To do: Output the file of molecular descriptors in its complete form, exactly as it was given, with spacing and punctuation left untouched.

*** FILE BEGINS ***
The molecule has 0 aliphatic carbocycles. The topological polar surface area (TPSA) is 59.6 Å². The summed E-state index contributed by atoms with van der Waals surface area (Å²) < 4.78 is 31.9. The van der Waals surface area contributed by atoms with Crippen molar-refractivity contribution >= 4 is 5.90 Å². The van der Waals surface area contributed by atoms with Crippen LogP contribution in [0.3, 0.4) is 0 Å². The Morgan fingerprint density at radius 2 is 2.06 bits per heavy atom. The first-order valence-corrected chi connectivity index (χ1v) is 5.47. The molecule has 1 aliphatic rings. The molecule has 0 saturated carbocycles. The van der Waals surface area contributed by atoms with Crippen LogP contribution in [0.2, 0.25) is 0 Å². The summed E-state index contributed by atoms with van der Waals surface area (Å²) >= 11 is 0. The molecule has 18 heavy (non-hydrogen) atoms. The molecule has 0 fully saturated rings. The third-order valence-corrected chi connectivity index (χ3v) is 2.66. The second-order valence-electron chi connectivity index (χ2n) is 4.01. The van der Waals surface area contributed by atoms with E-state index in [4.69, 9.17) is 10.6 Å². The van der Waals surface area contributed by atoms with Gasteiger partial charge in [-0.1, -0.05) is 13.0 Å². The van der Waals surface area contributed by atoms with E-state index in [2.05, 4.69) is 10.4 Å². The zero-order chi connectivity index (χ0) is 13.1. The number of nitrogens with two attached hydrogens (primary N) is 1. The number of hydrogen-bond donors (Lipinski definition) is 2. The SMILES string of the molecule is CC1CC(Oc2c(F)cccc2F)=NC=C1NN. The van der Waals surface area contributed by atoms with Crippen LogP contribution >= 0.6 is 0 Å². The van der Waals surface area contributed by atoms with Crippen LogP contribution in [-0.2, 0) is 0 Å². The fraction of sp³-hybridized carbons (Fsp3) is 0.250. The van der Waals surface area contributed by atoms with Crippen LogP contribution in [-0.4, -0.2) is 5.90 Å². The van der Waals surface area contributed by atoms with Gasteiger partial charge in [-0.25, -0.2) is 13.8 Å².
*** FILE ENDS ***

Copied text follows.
The molecule has 0 aliphatic carbocycles. The topological polar surface area (TPSA) is 59.6 Å². The summed E-state index contributed by atoms with van der Waals surface area (Å²) < 4.78 is 31.9. The van der Waals surface area contributed by atoms with Crippen molar-refractivity contribution >= 4 is 5.90 Å². The van der Waals surface area contributed by atoms with Crippen LogP contribution in [0.3, 0.4) is 0 Å². The Morgan fingerprint density at radius 2 is 2.06 bits per heavy atom. The first-order valence-corrected chi connectivity index (χ1v) is 5.47. The molecule has 1 aliphatic rings. The molecule has 0 saturated carbocycles. The van der Waals surface area contributed by atoms with Crippen LogP contribution in [0.2, 0.25) is 0 Å². The summed E-state index contributed by atoms with van der Waals surface area (Å²) >= 11 is 0. The molecule has 18 heavy (non-hydrogen) atoms. The molecule has 0 fully saturated rings. The third-order valence-corrected chi connectivity index (χ3v) is 2.66. The second-order valence-electron chi connectivity index (χ2n) is 4.01. The van der Waals surface area contributed by atoms with E-state index in [4.69, 9.17) is 10.6 Å². The van der Waals surface area contributed by atoms with Gasteiger partial charge in [-0.1, -0.05) is 13.0 Å². The van der Waals surface area contributed by atoms with E-state index in [2.05, 4.69) is 10.4 Å². The zero-order chi connectivity index (χ0) is 13.1. The number of nitrogens with two attached hydrogens (primary N) is 1. The number of hydrogen-bond donors (Lipinski definition) is 2. The SMILES string of the molecule is CC1CC(Oc2c(F)cccc2F)=NC=C1NN. The van der Waals surface area contributed by atoms with Crippen LogP contribution >= 0.6 is 0 Å². The van der Waals surface area contributed by atoms with Crippen LogP contribution in [-0.2, 0) is 0 Å². The fraction of sp³-hybridized carbons (Fsp3) is 0.250. The van der Waals surface area contributed by atoms with Crippen LogP contribution in [-0.4, -0.2) is 5.90 Å². The van der Waals surface area contributed by atoms with Gasteiger partial charge in [-0.25, -0.2) is 13.8 Å².